James Kudelka's Dora-nominated Against Nature returns to The Citadel

James Kudelka’s Against Nature is remounted May 22-25 2019 and May 29-June 1 2019 at The Citadel in Toronto. (Below is EvidanceRadio's review of the 2016 premiere of the show.)

For ticket infomation go to http://citadelcie.com/against-nature-2019/


Against Nature

Original Cast-- Performers: Alexander Dobson, Laurence Lemieux and Geoffrey Sirett (replaced in the remount by Korin Thomas-Smith)

May 22-25 and May 29-June 1, 2019

Ross Centre for Dance, The Citadel, Toronto


Reviewed by Ted Fox


The Coleman Lemieux & Compagnie music-dance-opera theatre production of Against Nature (A rebours) is based on French writer Joris-Karl Huysmans' novel of the same name, written in 1884. It explores the life of eccentric Jean des des Esceintes (referred to in this work as The Master) who abhors the nineteenth century and leaves his life of Parisian decadence to retreat into the isolation of his country house in Fontenay.


He lives with two servants (dancer Laurence Lemieux and Baritone Geoffrey Sirett). They interact with their master (Bass-Baritone Alexander Dobson), commenting like a Greek chorus on his decadent past, his deteriorating health and his current actions and state of mind.


They morph from being servants from time to time, moving the few props when necessary and interpreting other characters. Lemieux has a striking moment when she morphs into a tortoise onto whose shell the master has set gemstones, their heaviness causing its death. In another sequence, she incarnates Salome and does the famous veil dance. She and Geoffrey Sirett at one point dance in a pushing, pulling, twirling duet, in which they waltz like mechanical dolls, then exhausted, lie side by side, splayed out like marionnettes with no Master operating their strings.


Director and choreographer James Kudelka uses his dance background to bring out subtle nuances in Dobson's singing of Alex Poch-Goldin's libretto and his own movement vocabulary. Dobson articulates, pauses, and elongates vowels. His body language is triggered by his conjuring up of past memories, and the effects of the Jesuit educuation, sufferings and sexual decadence embedded in his body. It's marvellous to see the many shades of emotions, varying from humorous to dark, crossing over his face. How he sniffs a vial of perfume or registers his bliss as he holds a favorite book is just magical. His interpretation is also influenced by the striking claustrophobic set design and the lighting that conveys a feeling of melancholia.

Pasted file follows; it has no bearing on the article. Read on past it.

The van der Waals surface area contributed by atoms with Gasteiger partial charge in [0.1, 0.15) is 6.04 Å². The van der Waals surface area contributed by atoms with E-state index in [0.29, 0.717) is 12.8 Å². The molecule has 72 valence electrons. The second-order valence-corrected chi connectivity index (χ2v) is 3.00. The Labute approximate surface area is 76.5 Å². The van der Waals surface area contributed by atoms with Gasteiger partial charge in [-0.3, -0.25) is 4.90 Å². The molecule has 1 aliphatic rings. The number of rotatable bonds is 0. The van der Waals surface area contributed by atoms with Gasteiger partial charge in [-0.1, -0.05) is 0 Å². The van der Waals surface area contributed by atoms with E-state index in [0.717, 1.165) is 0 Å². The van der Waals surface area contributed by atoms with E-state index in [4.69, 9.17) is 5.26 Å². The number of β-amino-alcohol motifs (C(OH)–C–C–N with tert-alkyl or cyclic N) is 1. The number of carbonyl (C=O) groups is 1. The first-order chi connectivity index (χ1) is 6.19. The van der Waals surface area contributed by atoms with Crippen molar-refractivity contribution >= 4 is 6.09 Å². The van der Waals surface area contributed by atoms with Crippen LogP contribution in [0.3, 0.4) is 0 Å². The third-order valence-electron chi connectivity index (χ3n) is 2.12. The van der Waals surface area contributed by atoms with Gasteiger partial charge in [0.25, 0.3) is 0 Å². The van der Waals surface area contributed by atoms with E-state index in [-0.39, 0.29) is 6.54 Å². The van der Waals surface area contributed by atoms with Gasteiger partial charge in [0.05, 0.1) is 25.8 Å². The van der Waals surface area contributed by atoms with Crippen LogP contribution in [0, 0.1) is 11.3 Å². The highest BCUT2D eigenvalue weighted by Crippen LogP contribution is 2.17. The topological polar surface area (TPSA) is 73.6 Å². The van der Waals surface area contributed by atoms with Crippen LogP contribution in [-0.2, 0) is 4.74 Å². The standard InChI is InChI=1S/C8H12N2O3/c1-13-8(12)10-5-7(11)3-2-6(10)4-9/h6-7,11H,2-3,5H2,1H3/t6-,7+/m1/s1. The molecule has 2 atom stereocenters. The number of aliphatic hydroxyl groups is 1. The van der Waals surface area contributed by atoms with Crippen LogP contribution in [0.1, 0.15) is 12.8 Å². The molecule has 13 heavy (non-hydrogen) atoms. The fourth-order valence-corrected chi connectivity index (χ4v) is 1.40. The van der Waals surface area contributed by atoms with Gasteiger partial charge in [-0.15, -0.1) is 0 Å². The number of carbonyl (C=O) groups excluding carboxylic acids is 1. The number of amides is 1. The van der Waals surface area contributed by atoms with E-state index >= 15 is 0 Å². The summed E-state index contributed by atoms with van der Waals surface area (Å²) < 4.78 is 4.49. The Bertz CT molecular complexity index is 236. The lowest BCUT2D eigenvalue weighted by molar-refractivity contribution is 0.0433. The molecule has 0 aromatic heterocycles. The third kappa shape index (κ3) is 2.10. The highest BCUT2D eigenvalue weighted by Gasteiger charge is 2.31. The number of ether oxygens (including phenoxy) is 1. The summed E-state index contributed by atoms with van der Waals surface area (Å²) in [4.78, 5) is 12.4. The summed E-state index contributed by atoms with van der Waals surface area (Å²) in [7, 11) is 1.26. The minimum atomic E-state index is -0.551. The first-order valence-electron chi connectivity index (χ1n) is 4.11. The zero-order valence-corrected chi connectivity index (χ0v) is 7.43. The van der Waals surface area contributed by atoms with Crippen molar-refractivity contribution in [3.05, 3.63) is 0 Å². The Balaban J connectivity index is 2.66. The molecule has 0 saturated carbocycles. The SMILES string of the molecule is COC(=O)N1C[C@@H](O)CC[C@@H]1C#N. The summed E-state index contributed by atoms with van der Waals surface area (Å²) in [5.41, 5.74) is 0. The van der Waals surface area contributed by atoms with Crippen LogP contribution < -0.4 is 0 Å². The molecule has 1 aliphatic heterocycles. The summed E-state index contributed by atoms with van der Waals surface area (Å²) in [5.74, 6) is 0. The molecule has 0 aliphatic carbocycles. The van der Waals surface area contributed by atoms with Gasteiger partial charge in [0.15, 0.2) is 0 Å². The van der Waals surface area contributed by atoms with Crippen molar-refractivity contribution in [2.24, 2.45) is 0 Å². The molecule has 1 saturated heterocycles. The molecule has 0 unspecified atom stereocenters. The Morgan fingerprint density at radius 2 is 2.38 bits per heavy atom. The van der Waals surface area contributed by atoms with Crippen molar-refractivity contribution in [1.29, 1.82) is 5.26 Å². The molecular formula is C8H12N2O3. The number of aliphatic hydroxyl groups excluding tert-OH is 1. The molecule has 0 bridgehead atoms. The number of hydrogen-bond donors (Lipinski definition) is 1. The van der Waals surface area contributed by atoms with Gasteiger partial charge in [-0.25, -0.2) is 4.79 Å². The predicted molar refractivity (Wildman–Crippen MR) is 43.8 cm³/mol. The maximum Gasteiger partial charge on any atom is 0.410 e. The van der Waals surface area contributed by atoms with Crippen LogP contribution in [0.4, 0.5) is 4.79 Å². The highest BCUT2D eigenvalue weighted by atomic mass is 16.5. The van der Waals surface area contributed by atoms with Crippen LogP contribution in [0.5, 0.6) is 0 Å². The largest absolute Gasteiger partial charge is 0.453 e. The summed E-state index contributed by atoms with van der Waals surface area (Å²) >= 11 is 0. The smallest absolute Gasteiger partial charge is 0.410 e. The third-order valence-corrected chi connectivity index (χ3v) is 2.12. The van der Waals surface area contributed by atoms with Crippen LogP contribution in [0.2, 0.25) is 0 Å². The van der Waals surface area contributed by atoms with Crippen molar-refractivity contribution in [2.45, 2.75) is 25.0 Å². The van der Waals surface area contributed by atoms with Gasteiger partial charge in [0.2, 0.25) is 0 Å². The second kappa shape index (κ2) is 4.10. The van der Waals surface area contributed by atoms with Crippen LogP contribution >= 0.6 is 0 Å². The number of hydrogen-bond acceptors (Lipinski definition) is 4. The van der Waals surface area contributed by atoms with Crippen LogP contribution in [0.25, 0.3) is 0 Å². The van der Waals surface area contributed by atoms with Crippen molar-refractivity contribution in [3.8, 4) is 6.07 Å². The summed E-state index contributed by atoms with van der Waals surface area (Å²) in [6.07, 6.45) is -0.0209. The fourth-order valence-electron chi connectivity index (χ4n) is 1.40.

At the back of the stage is a large portrait of The Master, enclosed within a framed screen, with projection design by Jeremy Mimnagh. As we enter, this portrait looms, one eye lit in an observing stare. Gradually, the image on the screen transforms into birds, a leafless tree, art objects, flowers, his library-- until all becomes more and more abstract and ends with a stark figure, "his face is like clay, lips bloated and dry." We last see The Master on the verge of going back to civilization, where he muses:


"The nobility is dead

Aristocracy is finished

Is there left one man who values

The meaning of a phrase,

The gesture in a painting,

The pattern of his days."


The live music features a trio of three muscians: Steven Philcox (piano), Parmela Attariwala (violin) and Carina Reeves (cello). Composer James Rolfe has used throughout a repetitious playful motif relevant to the resurgence of the Master's memories. For me, the score also has a music hall theme in it. All this while at the same time fully suggesting the mental stress and discomfort experienced by The Master, torn by living a life of isolation in which he is constantly assaulted by the past, and returning to a civiilization he detests


Dance, music, text and theatre were perfectly integrated, resulting in a beautiful hypnotic work, heightened by the intimacy of the performers with the audience within the small theatre in The Citadel.